Photograph by (Tres) descamarado (2006) (Flickr Creative Commons image)
A weekend of watching televised sport renewed my thinking about momentum in sport. I thought I might illustrate my post with some images from Flickr.
I think about momentum as a wave (perhaps from my reading of Mihaly Csikszentmihalyi) and have been contemplating for a long time now the role of probabilistic approaches to sports performance. I like the idea of a wave as it suggests tidal change.
The Wikipedia article on Mihaly Csikszentmihalyi notes that his concept of flow involves “being completely involved in an activity for its own sake. The ego falls away. Time flies. Every action, movement, and thought follows inevitably from the previous one, like playing jazz. Your whole being is involved, and you’re using your skills to the utmost.”
Photograph by Mike Baird (2007) (Flickr Creative Commons image)
Some years ago (1990 in fact!) I was thinking of writing a paper entitled ‘Do coaches need a Gamelan rather than a Gameplan?’ I had seen a Gamelan in action at the Dartington College of Arts and what attracted me then was the characteristics in this description:
Varying forms of gamelan ensembles are distinguished by their collection of instruments and use of voice, tunings, repertoire, style, and cultural context. In general, no two gamelan ensembles are the same, and those that arose in prestigious courts are often considered to have their own style. Certain styles may also be shared by nearby ensembles, leading to a regional style.
So … whether it is jazz or gamelan music … it seems to me that athletes and coaches can have an active engagement in performance by being sensitive to rhythms. I think there are three types of rhythms in team games:
I believe that in all three rhythms probabilistic behaviour can optimise the opportunity to drive a game and amplify that driving process. The enormous temptation when chasing, I believe, is that players seek possibilistic outcomes and abandon risk management. Clearly some teams do have a once in a lifetime experience but winning teams are able to counter most of these challenges by applying principles and probabilities. In most team games there is ample time to manage risk and probabilities so that the outcome is under your control independent of conditions and officiating.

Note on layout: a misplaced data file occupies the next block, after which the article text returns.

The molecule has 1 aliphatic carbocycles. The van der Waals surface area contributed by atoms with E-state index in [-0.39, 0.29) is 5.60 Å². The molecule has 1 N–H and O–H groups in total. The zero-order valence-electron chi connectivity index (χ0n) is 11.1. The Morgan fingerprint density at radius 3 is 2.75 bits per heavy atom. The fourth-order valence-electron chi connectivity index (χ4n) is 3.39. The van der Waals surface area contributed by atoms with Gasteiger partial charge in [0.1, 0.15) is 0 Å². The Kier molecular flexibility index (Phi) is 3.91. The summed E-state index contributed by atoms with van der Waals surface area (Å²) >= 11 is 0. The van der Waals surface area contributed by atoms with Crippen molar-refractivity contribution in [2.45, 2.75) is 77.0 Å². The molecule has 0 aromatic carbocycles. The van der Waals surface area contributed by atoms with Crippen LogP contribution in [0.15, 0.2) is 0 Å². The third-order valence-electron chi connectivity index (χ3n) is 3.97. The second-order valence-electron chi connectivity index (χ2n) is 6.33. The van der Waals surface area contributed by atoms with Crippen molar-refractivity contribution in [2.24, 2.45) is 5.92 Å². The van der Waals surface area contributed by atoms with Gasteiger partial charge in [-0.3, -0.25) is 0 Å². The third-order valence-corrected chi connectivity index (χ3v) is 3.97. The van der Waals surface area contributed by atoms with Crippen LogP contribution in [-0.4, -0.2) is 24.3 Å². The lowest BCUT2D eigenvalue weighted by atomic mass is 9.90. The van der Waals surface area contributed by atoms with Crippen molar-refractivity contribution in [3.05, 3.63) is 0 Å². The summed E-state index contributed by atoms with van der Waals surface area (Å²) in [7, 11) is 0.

Photograph by Jim Frazier (2005) (Flickr Creative Commons image)
(Note: Jim Frazier’s Flickr Profile can be found at http://www.flickr.com/people/jimfrazier/ and the Surfing in Chicago picture can be found at http://www.flickr.com/photos/jimfrazier/79017858/)
I hope to return to this post to add some more about Martin Lames‘s idea of phases in games and Clive Ashworth‘s notions of figurations.
Excellent thoughts – this area is ripe for further work.
I have found through practical application that ‘wave’ is a good descriptor but only in one direction – some think there must be a natural and consequential reverse tidal movement with the opposition automatically producing its own momentum. Actions can occur to prevent a reversal and I contend reversal is in any case not automatic. Tony Charge
Very good points, Tony. I have been thinking about relative phase as a way of describing the ebb and flow of momentum.
[…] was attracted to chaos after a number of years of thinking about ideas shared by Clive Ashworth on figurations in Eric Dunning’s readings in the sociology of sport […]